Secondly, at the end of 2015 the home sampling service went live so suddenly instead of having to make an appointment, wait in clinic to be seen, even for a 30 second test; suddenly the whole ‘You can do it at home’, you can test at home, became a real possibility. Then home testing where you can do the test at home and get the result there and then had become legal, and tests became available in early 2016. So the access to testing massively increased.
The third thing was in 2014 councils in London came together to form the London HIV Prevention Programme which created Do It London, which was the first London-only big publicity campaign about, at first, the importance of HIV testing, and now PrEP, undetectability and the other combination prevention methods. And you hadn’t had a London-only HIV prevention campaign, in public spaces, for everybody, like that, ever – or certainly not since the 1980s.
Can you tell us more about Do It London’s work on the gay scene?
For gay men, Do It London has not just been about the campaign, but has been about taking HIV testing into the scene, day in, day out. That’s been a really key element of it because instead of just relying on people to come to clinics, or ordering kits at home, we’re taking the tests to bars, clubs, saunas, nightspots. I commission voluntary sector providers, the GMI Partnership, to do that work and people send them really nice emails and Grindr messages saying “Had it not been for you being there in that sauna that night, I would never have tested.”
What’s really interesting about the epidemic in London is that a large proportion of gay men who are diagnosed with HIV were not born in the UK. These are people who probably arrived in the country in the last 5 to 10 years, generally from Eastern Europe and South America and we think they were infected here, and they’re being tested here. So they’re not socialised into how the NHS works, they’ve not been around for all the old campaigns, they may not even identify very strongly as a London gay man – but we are reaching them. But the unifier is they do use the apps, they probably use some parts of the scene like the saunas and sex venues which is why the work we’ve done over the last 4 years with our partners on the scene is really important; the venue managers, the bar staff who let Do It London in, have been so important.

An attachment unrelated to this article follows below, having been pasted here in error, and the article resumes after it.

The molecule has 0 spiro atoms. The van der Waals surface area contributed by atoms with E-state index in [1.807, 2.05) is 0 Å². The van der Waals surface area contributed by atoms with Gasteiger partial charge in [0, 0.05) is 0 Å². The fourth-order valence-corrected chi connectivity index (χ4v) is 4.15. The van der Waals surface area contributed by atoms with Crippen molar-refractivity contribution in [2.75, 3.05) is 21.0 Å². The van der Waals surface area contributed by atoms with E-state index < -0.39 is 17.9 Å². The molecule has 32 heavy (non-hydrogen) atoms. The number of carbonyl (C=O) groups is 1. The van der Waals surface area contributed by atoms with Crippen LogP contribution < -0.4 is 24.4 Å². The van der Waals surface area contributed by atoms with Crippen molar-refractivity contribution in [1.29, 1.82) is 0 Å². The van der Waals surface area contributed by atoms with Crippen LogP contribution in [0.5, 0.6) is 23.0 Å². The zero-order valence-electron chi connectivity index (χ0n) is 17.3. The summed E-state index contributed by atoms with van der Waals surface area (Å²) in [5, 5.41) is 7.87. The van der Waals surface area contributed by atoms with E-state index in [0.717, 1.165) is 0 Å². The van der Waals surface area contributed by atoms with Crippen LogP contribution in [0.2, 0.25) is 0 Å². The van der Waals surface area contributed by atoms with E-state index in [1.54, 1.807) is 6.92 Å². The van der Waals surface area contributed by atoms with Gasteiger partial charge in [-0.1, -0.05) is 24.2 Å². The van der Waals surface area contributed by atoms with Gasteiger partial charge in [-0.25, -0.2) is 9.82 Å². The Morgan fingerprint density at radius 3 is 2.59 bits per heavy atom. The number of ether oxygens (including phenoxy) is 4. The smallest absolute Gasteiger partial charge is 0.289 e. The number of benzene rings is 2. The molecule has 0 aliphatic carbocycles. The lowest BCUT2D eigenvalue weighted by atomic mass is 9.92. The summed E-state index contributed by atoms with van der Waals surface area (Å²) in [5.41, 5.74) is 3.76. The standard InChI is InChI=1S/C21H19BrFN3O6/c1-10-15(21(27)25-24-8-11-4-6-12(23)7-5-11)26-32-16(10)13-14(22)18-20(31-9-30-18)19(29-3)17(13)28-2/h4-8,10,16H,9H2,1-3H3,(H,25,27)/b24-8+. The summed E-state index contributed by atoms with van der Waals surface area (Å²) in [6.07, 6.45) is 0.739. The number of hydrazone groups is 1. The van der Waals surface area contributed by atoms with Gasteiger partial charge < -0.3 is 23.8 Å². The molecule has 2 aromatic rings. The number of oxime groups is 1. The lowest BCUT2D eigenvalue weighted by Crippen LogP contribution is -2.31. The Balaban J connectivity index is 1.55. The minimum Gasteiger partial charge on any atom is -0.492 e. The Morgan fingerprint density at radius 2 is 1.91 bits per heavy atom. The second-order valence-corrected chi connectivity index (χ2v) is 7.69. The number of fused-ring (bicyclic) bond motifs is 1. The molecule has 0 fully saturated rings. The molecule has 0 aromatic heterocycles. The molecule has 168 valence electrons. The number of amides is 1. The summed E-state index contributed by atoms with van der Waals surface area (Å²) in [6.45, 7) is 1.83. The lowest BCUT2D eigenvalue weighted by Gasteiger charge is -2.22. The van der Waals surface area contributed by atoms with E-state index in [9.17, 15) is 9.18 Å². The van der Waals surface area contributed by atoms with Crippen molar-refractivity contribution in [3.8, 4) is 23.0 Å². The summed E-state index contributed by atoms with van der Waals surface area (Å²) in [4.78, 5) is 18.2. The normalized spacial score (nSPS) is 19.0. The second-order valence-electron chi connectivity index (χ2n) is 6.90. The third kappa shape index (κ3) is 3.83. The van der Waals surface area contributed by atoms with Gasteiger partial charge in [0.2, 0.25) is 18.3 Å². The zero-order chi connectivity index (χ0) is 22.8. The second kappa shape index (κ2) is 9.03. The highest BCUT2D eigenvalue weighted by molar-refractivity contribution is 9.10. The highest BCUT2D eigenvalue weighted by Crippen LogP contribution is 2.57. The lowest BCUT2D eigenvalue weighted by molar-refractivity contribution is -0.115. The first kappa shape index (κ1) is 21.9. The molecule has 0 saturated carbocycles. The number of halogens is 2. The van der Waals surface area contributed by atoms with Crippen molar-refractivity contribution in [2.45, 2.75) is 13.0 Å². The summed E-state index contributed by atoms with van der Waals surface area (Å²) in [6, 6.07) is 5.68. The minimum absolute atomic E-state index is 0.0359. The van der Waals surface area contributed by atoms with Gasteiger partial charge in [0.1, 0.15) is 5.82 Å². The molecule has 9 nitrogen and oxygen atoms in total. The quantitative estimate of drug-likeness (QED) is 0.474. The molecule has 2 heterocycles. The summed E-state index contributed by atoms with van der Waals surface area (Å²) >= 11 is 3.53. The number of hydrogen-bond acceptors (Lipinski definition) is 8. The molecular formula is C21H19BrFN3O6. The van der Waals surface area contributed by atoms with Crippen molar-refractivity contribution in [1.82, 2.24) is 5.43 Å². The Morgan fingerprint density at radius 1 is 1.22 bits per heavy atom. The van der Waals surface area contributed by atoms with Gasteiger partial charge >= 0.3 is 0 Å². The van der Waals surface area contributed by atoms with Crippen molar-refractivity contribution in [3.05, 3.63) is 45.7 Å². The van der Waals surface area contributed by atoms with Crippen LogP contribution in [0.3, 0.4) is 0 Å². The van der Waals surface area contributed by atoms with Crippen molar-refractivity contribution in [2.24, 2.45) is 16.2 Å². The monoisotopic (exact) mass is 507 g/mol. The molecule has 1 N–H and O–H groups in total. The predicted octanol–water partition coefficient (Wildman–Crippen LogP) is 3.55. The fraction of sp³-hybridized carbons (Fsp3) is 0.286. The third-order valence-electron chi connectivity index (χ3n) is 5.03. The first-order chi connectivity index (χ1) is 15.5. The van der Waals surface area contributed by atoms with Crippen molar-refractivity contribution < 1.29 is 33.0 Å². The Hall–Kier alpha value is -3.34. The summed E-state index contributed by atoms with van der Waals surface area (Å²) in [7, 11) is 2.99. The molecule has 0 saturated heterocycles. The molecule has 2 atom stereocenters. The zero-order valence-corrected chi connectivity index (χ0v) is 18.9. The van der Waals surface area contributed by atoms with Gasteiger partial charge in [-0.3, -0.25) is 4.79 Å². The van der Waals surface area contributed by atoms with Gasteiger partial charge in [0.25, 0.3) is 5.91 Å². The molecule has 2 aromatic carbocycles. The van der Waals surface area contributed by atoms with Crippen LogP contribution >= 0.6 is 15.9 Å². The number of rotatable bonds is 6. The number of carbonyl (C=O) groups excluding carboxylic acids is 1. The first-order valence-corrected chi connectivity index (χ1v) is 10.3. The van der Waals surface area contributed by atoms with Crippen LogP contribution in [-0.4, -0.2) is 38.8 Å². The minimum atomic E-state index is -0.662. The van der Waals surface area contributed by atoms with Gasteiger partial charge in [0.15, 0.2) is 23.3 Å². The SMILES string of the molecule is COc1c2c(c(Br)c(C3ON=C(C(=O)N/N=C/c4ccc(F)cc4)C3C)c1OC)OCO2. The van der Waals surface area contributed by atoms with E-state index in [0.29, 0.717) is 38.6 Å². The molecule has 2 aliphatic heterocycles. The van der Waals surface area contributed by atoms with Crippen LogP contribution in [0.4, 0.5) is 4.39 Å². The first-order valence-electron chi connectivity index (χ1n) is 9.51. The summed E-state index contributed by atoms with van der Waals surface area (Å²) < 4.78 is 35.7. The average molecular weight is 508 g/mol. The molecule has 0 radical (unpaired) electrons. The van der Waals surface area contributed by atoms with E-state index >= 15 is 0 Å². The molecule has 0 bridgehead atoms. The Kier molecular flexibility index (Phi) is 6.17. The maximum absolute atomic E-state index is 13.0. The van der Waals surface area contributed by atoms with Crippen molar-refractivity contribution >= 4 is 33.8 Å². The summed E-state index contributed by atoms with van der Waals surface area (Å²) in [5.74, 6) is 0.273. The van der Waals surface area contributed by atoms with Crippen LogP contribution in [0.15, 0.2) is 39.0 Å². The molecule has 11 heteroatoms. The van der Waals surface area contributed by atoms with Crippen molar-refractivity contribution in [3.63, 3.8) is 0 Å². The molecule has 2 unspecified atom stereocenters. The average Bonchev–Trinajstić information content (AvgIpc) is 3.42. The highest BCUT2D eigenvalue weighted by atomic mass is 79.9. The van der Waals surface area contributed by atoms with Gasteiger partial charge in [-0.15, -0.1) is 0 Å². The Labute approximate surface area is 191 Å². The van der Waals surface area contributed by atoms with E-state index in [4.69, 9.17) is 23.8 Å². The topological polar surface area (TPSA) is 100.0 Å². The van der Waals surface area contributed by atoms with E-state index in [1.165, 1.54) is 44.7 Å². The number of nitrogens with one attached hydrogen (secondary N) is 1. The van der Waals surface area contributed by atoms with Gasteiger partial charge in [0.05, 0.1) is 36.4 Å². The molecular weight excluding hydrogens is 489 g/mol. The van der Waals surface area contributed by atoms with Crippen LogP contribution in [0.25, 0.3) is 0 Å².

What are the hurdles to getting to zero transmissions of HIV in gay men in London?
One of the key strategic things we need to do is to reduce the amount of undiagnosed virus in the community, and the only way to do that – which is to effectively switch off the source of new infections – is through maintaining and increasing testing and maintaining people on treatment, early and sustainedly. Do It London said as part of its 2016 campaign: “I do it every 3 months”. One of the challenges about having a ‘National Testing Week’ once a year, is that whilst it’s fantastic to remind the general public to test annually, for gay men, only getting tested once per year isn’t enough, especially if they have lots of sexual partners. They should get tested 3 or 4 times a year. Being on PrEP also means needing to test quarterly. So that’s why we have our campaign in the Spring and Summer months to remind people of the importance of testing not just in November, but also when you change sexual partner and at other times of the year.
So we have a bit of a challenge – we need to increase the frequency of testing; we are seeing more people come forward to test for the first time, but we need to make sure they come back. It is an ambitious target for 2030 to have zero infections, which is the Fast-Track Cities initiative’ target the Mayor has signed up to: zero new infections by 2030, zero stigma and living well with HIV.
What are the future plans for Do It London?
The good news is that all London council leaders have just signed up to extend the London HIV Prevention Programme’s funding until 2022; that’s the Do It London campaign, the outreach, the free condoms scheme and the testing. I have to say those council leaders are Conservative, Labour and Lib Dem; they span the colours of the political spectrum. They came together, they saw that HIV is a big issue, and because we’ve been able to show them the progress in reducing HIV infections in London, they’ve pledged to continue to invest for 3 more years at least, because we’ve got this ambitious target of zero new infections by 2030.